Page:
delirium tremens

The Association of Delirium Tremens with Alcohol Withdrawal

An individual who suffers from alcoholism has a chemical dependency on alcohol. This means that the person’s body depends on alcohol and has become tolerant of this substance. Generally, alcoholism or alcohol use disorder develops over time, after an individual uses alcohol in unhealthy amounts over an extended period of time. Due to this physical and psychological dependence, ending alcohol use can be very difficult. Withdrawal symptoms can be serious.

Truthfully, the symptoms of alcohol withdrawal are far from comfortable. Some people may experience alcohol withdrawal dreams, alcohol withdrawal night terrors, or other types of sleep disturbances. Some might suffer from severe withdrawal symptoms that could even be life-threatening in some instances.

So, individuals who desire to end alcohol use should learn more about the withdrawal process and what to expect. It is also important for struggling individuals to reach out for professional assistance. With the help of clinical professionals and therapists, those who suffer from alcohol use disorder can overcome this challenge.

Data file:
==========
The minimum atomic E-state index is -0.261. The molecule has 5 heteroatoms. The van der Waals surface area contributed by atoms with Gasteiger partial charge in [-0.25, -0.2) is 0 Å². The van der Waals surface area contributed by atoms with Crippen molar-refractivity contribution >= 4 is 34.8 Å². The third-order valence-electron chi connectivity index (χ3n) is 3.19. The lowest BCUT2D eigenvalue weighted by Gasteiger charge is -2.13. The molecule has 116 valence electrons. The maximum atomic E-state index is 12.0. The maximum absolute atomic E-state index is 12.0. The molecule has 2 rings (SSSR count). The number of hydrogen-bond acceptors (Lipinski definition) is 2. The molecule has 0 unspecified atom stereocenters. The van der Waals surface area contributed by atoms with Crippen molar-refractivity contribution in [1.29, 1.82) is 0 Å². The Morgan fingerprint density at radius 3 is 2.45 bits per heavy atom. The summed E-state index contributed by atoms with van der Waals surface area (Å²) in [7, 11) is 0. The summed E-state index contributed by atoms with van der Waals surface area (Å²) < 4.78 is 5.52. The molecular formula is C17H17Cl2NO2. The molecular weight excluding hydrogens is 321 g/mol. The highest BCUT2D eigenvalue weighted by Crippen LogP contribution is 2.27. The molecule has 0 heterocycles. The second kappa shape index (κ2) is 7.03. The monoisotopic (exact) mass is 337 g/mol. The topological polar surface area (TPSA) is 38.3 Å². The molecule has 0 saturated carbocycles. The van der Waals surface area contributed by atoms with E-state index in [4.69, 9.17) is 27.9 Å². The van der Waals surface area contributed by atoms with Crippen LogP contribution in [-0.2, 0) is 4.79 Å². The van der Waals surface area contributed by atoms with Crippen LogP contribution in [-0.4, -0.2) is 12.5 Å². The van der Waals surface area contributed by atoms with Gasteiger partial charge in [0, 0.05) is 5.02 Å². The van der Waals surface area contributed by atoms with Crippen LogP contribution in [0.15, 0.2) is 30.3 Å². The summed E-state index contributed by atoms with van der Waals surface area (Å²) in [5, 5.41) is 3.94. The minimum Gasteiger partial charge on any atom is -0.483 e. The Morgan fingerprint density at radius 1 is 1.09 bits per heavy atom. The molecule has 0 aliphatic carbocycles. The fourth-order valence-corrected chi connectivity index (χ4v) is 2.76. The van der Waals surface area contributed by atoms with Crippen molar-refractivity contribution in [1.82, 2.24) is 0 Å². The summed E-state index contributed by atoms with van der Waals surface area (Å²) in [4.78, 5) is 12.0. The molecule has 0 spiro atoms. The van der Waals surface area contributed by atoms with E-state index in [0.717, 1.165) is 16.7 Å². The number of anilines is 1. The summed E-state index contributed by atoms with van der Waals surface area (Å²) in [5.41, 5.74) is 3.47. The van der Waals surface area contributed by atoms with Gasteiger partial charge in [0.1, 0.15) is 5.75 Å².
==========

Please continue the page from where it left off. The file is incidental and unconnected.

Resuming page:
A Brief Overview of Alcohol Use Disorder

Again, alcoholism (also known as alcohol use disorder) is a condition in which a person’s brain and body depend on alcohol. In simpler terms, those who suffer from alcoholism feel as though they cannot function without alcohol. This is because consistent, excessive alcohol use can physically change the structure of an individual’s brain.

After a while, those who use alcohol excessively will begin to suffer from withdrawal symptoms between periods of drinking. In an attempt to end the discomfort that comes with withdrawal, individuals who suffer from alcoholism may drink more alcohol